The great prosperity and development of Athens since the Persian war had filled other states with fear and jealousy. She had rebuilt her city walls and refortified the port of Piraeus after the Persian occupation; Sparta had virtually allowed her to take the lead in the subsequent stages of the war, as having the most effective naval force at command. Hence she had founded the Delian league of the maritime states, to hold the seas against Persia. At first these states provided fixed contingents of ships and mariners; but Athens was willing to accept treasure in substitution, so that she might herself supply ships and men.
Thus the provision of forces by each state to act against Persia was changed in effect into a tribute for the expansion of the Athenian fleet. The continuous development of the power of Athens had been checked only momentarily by her disastrous Egyptian expedition. Her nominal allies found themselves actually her tributary dependencies, and various attempts to break free from her yoke had made it only more secure and burdensome.
Hence the warlike decision of Sparta was welcomed by others beside Corinth. But diplomatic demands preceded hostilities. Sparta and Athens sent to each other summons for the 'expulsion of the curse,' that is of all persons connected with certain families which lay under the curse of the gods.
In the case of Athens, this amounted to requiring the banishment of her greatest citizen and statesman, Pericles. To this the Spartans added the demand that the Athenians should 'restore the freedom of Hellas,' and should specifically remove certain trading disabilities imposed on the people of Megara.
At this crisis Pericles laid down the rules of policy on which Athens ought to act-rules which required her to decline absolutely to submit to any form of dictation from Sparta. When a principle was at stake, it made no difference whether the occasion was trivial or serious. Athens could face war with confidence. Her available wealth was far greater-a matter of vital importance in a prolonged struggle. Her counsels were not divided by the conflicting interests of allies all claiming to direct military movements and policy. Her fleet gave her command of the sea, and enabled her to strike when and where she chose. If Peloponnesian invaders ravaged Attica, still no permanent injury would be done comparable to that which the Athenians could inflict upon them. The one necessity was to concentrate on the war, and attempt no extension of dominion while it was in progress.
War was not yet formally declared when the Thebans attempted to seize Plataea, a town of Boeotia, which had long been closely allied to Athens. The attempt failed, and the Thebans were put to death; but the Plataeans appealed to Athens for protection against their powerful neighbour, and when the Athenian garrison was sent to them this was treated as a casus belli.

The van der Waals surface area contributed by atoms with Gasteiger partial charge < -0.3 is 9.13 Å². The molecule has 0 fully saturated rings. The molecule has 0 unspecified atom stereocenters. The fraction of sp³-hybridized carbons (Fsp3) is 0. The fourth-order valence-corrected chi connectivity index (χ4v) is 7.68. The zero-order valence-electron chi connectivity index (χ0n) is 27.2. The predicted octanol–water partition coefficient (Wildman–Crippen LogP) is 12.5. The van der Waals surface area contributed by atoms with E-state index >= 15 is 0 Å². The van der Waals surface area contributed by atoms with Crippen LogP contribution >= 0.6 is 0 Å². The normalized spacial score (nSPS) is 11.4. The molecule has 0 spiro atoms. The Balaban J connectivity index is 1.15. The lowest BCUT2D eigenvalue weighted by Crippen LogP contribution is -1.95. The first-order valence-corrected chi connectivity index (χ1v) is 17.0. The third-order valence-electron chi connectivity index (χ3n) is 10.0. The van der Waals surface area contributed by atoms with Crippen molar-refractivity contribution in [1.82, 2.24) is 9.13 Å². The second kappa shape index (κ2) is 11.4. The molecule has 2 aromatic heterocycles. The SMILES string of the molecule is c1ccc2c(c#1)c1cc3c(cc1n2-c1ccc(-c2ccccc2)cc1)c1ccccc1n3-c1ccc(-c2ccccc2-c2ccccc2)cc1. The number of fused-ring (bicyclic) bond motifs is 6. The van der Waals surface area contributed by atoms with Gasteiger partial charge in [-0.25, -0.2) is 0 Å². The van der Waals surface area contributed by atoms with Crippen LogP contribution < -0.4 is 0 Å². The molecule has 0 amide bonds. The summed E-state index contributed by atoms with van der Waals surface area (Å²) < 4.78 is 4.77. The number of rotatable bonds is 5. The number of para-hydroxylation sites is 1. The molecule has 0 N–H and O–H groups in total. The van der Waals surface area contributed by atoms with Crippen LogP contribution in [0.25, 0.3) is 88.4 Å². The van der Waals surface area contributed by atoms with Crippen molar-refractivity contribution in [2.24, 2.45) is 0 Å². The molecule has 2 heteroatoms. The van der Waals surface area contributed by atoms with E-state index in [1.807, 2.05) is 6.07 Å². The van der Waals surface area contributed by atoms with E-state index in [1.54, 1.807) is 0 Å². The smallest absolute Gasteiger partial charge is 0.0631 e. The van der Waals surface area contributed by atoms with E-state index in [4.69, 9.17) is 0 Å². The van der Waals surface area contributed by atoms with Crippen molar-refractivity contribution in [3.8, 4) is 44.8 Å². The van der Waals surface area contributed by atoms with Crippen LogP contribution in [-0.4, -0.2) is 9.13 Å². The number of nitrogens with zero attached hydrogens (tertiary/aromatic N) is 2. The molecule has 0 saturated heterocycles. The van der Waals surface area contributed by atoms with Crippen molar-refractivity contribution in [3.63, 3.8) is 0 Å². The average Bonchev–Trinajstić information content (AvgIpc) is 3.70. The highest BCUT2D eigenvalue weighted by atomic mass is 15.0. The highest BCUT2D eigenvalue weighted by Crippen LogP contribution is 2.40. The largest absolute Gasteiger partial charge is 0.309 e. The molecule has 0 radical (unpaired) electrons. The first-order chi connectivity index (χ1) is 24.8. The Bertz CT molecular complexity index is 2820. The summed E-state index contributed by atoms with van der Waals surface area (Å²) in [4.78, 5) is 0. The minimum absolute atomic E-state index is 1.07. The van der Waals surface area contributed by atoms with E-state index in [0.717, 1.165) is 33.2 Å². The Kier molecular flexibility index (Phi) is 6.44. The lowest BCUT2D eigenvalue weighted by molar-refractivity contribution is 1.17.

Preparations were urged on on both sides; Sparta summoned her allies to muster their contingents on the Isthmus for the invasion of Attica, nearly all the mainland states joining the Peloponnesian league. The islanders and the cities in Asia Minor, on the other hand, were nearly all either actually subject to Athens or in alliance with her.
As Pericles advised, the Athenians left the country open to the ravages of the invading forces, and themselves retired within the city. In spite of the resentment of those who saw their property being laid waste, Pericles maintained his ascendancy, and persuaded the people to devote their energies to sending out an irresistible fleet and to establishing a great reserve both of ships and treasure, which were to be an annual charge and brought into active use only in the case of dire emergency. The fleet sailed round the Peloponnese, and the ravages it was able to inflict, with the alarm it created, caused the withdrawal of the forces in Attica.
In that winter Pericles delivered a great funeral oration, or panegryic, in memory of the Athenians who had so far fallen gloriously in defence of their country, in which he painted the characteristic virtues of the Athenian people in such a fashion as to rouse to the highest pitch the patriotic pride of his countrymen, and their confidence in themselves and in their future.
In the second year of the war, Athens suffered from a fearful visitation of the plague, which, however, made no way in the Peloponnese. It broke out also among the reinforcements dispatched to Potidaea; and it required all the skill of Pericles to reconcile the Athenians to the continuation of the war, after seeing their territories over-run for the second time for six weeks. By dint of dwelling on the supreme importance of their decisive command of the sea, and on the vast financial resources which secured their staying power, he maintained his ascendancy until his death in the following year, though he had to submit to a fine.
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